30 November 2016

Trump's Need to Win

The President-elect's denial of Hillary Clinton's popular electoral majority is another illustration of the Donald's visceral need to score a win in a competition just for the hell of it, without regard to its objective.  That will be the principal driver of his coming administration.  Once Steve Bannon or another table-setter in his entourage selects an issue for him to focus on, he will fight to impose those views on the nation with the same promotional skill and determination that won him the White House.

That may be the greatest danger of a Trump presidency--not his belief in reactionary values, for he may not have any beliefs other than in his own importance.  We are in for leadership by an impressario of convincing salesmanship who can be used by a destructive right wing to reverse some of the progressive accomplishments of the country since the New Deal.  Therefore, it is up to the people who have voiced their concerns in futile demonstrations rather to educate and mobilize popular resistance to the backward-looking strategists who have dominated Trump during the campaign and who threaten to continue their influence over him during the next four or more years.

06 November 2016

Correcting ouir Changing Economy 

Correcting our Changing Economy
The NYT’s editorial on 5 November 2016 criticized Donald Trump for ignoring the official statistics that substantiate the federal administration’s and the Hillary Clinton Campaign’s claims that the nation’s economy is doing as well or better than it has since before the Great Recession in 2007-8.  Sadly, in order to agree one has equally to ignore that the recovery has come simultaneously with the apparently more complete transformation of our domestic  economy into  one in which physically creative human activity, like manufacturing and mineral extraction, are less valued than the sum of intellectual and interpersonal services. 

Mr. Trump has tapped into the vocal stratus of American society that has not managed successfully or self-gratifyingly to change their livelihoods from physical production to conceptual or ministrative pursuits.  The dissatisfaction of those U.S. citizens who believe the traditional measures of economic progress do not apply to them should be resolved by government jobs- and education-programs undertaken by whoever wins the 2016 presidential election.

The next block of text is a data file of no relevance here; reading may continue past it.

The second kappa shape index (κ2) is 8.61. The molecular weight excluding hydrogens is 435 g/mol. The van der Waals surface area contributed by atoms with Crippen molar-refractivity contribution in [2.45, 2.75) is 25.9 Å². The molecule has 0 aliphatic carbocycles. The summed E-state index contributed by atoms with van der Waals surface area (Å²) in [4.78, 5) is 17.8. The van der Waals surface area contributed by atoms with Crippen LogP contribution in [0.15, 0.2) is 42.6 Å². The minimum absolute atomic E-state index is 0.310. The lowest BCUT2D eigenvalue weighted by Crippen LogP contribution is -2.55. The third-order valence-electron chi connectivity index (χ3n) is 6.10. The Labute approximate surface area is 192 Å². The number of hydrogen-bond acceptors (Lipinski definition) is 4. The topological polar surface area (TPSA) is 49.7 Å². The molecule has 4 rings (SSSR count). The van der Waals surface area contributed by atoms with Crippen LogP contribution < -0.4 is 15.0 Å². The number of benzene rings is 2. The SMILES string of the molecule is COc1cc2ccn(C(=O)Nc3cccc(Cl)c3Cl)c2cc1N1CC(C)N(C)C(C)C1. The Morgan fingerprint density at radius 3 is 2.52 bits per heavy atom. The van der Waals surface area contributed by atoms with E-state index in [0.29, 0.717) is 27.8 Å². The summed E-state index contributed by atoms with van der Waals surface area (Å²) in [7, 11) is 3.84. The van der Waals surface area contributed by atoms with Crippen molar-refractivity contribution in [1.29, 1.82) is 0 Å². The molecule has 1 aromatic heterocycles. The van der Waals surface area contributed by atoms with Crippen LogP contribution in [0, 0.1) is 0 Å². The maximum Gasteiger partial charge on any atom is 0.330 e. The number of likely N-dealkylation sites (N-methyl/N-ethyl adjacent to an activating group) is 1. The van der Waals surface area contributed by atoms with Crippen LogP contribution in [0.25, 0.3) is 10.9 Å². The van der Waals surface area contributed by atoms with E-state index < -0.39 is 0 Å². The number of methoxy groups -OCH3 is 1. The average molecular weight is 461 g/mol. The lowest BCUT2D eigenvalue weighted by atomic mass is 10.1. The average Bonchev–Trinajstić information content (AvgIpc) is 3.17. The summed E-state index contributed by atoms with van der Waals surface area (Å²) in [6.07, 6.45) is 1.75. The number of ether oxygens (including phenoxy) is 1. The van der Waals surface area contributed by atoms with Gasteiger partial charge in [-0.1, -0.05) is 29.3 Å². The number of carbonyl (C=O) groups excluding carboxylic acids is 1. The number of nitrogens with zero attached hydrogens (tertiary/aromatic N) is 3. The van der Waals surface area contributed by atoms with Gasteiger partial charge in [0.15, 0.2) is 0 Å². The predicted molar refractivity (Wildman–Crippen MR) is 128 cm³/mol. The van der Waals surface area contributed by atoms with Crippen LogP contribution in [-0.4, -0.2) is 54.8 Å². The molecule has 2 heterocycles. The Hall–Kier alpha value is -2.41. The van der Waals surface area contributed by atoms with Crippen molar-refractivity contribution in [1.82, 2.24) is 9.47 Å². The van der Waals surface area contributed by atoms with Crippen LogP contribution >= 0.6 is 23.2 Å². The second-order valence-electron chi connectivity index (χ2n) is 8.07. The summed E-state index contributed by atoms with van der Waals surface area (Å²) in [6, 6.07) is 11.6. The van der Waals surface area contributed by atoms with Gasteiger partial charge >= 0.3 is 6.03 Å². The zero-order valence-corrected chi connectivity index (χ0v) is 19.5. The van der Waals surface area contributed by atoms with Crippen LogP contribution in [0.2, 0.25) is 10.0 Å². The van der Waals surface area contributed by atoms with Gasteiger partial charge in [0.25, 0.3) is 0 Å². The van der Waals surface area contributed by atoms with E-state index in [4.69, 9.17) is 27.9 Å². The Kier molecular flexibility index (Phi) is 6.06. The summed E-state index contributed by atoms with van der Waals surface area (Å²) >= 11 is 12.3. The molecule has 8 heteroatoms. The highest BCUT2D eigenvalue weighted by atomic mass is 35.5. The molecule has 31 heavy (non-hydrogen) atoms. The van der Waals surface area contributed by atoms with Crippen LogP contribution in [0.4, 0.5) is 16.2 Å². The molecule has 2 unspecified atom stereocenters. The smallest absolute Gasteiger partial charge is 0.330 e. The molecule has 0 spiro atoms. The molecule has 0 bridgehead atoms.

03 November 2016

Driverless Cars Will Reduce Traffic Tie-ups 

Driverless Cars Will Reduce Traffic Tie-ups

Most traffic tie-ups are caused by the shortcomings of driver psychology.  How many times have you waited in slow traffic, particularly on supposedly obstruction-free four or more lane divided highways.  Sure, there are occasional accidents that hold up the progress of vehicles; but these have proven, seemingly more and more often, a small portion of the causes.  When you reach a final resumption of speed after a long slow-down, there is usually no logical expanation in evidence--no accident or breakdown blocking the road, no natural disaster impeding the roadway, not even a pair of hitchhikers, one of whom is exposing her thigh.

There is often a confusing electronic sign suspended from an overpass, a rise in the pavement hiding the assuring view of continued miles and miles of divided highway lanes ahead, the sidelined wreckage from a prior accident, an automobile pulled-over by and next to a patrolman's squad car, an eye-catching bill board that requires more than an instant of contemplation--you name the distraction.  Computers will not be diverted by these attention-grabbers and as they come to dominate the number of vehicles on the road, they won't have slower vehicles ahead of them to create delays they will have to negotiate.